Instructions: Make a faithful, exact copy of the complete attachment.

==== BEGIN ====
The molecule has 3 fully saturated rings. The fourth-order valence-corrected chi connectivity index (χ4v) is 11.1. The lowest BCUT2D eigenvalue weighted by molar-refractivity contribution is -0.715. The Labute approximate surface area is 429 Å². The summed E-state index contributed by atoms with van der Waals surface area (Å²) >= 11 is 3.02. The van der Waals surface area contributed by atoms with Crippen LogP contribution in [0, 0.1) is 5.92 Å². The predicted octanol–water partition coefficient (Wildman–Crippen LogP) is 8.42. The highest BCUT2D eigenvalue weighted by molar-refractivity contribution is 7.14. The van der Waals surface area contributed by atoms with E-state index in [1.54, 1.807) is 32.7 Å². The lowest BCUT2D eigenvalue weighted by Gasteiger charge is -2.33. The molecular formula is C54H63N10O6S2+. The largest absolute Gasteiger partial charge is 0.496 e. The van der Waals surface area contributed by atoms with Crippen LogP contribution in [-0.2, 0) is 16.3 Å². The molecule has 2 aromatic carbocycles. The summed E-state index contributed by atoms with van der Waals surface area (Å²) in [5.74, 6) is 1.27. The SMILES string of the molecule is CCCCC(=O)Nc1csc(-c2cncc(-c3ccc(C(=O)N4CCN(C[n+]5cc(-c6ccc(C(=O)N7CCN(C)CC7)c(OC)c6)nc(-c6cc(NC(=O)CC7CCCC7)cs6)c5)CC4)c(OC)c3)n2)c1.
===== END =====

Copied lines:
The molecule has 3 fully saturated rings. The fourth-order valence-corrected chi connectivity index (χ4v) is 11.1. The lowest BCUT2D eigenvalue weighted by molar-refractivity contribution is -0.715. The Labute approximate surface area is 429 Å². The summed E-state index contributed by atoms with van der Waals surface area (Å²) >= 11 is 3.02. The van der Waals surface area contributed by atoms with Crippen LogP contribution in [0, 0.1) is 5.92 Å². The predicted octanol–water partition coefficient (Wildman–Crippen LogP) is 8.42. The highest BCUT2D eigenvalue weighted by molar-refractivity contribution is 7.14. The van der Waals surface area contributed by atoms with E-state index in [1.54, 1.807) is 32.7 Å². The lowest BCUT2D eigenvalue weighted by Gasteiger charge is -2.33. The molecular formula is C54H63N10O6S2+. The largest absolute Gasteiger partial charge is 0.496 e. The van der Waals surface area contributed by atoms with Crippen LogP contribution in [-0.2, 0) is 16.3 Å². The molecule has 2 aromatic carbocycles. The summed E-state index contributed by atoms with van der Waals surface area (Å²) in [5.74, 6) is 1.27. The SMILES string of the molecule is CCCCC(=O)Nc1csc(-c2cncc(-c3ccc(C(=O)N4CCN(C[n+]5cc(-c6ccc(C(=O)N7CCN(C)CC7)c(OC)c6)nc(-c6cc(NC(=O)CC7CCCC7)cs6)c5)CC4)c(OC)c3)n2)c1.